The riddle of style changes in the visual arts after interference with the right brain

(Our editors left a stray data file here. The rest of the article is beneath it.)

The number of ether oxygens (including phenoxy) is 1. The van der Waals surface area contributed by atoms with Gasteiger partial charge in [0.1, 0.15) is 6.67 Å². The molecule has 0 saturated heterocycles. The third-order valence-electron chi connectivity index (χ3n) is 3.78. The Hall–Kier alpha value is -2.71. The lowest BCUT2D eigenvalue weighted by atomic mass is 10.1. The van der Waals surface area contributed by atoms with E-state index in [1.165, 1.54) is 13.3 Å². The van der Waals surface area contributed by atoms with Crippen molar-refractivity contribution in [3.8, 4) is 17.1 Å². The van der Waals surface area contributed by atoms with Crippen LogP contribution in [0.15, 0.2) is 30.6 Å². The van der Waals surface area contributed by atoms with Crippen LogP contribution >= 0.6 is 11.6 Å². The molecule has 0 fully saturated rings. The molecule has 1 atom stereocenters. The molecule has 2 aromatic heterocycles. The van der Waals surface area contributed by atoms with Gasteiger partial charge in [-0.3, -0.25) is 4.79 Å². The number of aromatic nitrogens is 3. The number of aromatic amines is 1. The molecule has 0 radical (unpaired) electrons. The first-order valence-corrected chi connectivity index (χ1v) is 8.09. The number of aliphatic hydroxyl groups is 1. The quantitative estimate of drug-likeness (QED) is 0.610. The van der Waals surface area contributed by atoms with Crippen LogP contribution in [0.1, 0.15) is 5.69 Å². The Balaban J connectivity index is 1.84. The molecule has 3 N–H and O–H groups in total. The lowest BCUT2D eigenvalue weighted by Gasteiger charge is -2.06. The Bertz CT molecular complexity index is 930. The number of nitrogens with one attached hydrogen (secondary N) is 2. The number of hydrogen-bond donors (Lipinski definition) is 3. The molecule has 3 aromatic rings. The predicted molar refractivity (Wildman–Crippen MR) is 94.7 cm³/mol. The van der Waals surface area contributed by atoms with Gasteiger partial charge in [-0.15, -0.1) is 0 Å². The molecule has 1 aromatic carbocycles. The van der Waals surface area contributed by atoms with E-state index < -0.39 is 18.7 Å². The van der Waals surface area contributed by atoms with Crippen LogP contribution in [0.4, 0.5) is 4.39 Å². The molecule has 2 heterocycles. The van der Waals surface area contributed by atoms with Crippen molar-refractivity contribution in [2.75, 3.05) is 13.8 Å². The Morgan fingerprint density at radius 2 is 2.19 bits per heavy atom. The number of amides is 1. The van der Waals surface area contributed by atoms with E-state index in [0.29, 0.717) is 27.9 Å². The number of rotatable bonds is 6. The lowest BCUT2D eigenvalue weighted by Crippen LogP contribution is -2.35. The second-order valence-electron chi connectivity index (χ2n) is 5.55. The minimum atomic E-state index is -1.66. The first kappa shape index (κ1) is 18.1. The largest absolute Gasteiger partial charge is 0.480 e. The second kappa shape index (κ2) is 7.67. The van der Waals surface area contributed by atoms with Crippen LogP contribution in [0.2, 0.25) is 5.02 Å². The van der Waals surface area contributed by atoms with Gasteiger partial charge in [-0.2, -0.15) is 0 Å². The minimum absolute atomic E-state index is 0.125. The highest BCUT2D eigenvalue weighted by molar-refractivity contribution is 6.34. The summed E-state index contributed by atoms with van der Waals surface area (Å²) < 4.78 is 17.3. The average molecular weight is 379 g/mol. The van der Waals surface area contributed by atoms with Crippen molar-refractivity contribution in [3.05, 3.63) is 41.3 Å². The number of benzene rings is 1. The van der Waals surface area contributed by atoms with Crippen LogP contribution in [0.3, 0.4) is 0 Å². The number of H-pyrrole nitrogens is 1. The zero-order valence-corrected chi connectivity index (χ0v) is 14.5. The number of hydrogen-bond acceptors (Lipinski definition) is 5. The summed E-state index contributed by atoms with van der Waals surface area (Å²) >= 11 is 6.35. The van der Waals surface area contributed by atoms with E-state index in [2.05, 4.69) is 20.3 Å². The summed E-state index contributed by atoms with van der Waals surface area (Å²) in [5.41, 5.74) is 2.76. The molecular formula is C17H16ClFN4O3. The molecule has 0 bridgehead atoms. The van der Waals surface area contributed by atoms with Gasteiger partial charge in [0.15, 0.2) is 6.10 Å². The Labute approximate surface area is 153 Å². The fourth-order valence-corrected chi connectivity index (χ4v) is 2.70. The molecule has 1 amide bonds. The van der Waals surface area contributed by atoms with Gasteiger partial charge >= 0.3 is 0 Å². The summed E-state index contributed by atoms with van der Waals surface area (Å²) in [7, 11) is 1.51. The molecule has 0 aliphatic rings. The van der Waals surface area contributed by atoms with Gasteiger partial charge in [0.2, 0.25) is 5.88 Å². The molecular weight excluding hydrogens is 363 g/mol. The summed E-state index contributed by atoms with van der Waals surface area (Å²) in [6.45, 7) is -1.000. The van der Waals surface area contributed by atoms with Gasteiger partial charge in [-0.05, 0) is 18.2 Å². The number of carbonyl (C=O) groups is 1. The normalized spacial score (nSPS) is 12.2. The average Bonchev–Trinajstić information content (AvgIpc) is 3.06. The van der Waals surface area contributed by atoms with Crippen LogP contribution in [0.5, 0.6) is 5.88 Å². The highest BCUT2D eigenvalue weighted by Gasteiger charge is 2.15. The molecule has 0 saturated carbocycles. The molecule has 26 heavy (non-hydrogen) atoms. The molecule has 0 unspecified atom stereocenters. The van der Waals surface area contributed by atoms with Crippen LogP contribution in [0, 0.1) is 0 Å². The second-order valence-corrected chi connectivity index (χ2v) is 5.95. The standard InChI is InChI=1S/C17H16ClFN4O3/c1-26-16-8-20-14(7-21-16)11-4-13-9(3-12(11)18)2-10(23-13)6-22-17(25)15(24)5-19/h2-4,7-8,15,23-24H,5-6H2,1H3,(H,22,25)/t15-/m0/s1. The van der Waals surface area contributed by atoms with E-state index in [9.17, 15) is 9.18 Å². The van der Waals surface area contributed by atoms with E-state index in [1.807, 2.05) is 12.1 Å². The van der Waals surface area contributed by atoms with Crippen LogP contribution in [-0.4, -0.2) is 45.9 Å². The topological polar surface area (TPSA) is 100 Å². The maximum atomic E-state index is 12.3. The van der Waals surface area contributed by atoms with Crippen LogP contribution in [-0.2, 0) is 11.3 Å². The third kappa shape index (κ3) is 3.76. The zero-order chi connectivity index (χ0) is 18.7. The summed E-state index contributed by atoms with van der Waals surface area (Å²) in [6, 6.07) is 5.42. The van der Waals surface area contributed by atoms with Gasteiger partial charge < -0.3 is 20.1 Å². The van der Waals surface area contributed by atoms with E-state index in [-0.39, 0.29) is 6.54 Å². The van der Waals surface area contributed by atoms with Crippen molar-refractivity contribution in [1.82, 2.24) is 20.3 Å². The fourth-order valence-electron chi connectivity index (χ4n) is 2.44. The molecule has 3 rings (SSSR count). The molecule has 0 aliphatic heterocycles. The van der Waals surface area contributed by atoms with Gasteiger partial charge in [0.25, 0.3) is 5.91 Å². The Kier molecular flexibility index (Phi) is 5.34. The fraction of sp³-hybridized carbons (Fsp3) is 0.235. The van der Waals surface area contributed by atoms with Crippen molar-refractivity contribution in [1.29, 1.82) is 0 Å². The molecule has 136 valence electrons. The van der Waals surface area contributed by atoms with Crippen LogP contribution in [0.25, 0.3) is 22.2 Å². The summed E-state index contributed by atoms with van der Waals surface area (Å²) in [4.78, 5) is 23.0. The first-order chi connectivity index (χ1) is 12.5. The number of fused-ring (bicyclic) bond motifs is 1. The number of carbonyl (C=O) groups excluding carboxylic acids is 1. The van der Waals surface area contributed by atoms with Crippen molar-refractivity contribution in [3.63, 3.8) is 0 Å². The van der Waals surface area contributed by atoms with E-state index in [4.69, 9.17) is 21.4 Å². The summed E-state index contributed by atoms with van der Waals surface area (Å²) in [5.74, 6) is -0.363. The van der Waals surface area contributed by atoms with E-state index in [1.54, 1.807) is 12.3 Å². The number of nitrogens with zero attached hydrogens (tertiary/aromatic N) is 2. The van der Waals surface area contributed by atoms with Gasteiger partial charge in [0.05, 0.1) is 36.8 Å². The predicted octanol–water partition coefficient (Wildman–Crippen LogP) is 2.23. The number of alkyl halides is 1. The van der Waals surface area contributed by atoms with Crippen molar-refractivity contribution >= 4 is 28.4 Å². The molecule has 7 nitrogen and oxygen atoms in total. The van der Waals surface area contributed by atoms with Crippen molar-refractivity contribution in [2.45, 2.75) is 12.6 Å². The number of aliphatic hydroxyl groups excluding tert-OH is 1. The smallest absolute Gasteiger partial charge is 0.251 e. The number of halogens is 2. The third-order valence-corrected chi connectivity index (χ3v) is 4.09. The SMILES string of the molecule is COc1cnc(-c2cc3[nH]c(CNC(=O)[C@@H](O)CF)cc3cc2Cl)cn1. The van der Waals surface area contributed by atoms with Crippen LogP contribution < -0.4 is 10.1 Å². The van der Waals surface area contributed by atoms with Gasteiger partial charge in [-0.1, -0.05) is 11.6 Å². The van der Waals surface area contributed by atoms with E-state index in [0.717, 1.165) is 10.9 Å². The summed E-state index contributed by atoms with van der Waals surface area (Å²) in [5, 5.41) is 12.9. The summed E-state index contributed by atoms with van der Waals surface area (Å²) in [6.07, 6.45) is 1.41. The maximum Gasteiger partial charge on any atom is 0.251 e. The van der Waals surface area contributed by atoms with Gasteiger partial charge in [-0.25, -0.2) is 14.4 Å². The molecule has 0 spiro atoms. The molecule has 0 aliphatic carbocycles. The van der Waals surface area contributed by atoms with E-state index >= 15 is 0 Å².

We here analyze the paintings and films of several visual artists, who suffered from a well-defined neuropsychological deficit, visuo-spatial hemineglect, following vascular stroke to the right brain. In our analysis we focus in particular on the oeuvre of Lovis Corinth and Luchino Visconti as both major artists continued to be highly productive over many years after their right brain damage. We analyzed their post-stroke paintings and films, indicate several aspects that differ from their pre-stroke work (omissions, use of color, perseveration, deformation), and propose-although both artists come from different times, countries, genres, and styles-that their post-stroke oeuvre reveals important similarities in style. We argue that these changes may be associated with visuo-spatial hemineglect and the right brain. We discuss future avenues of how the neuropsychological investigation of visual artists with and without neglect may allow us to investigate the relationship between brain and art.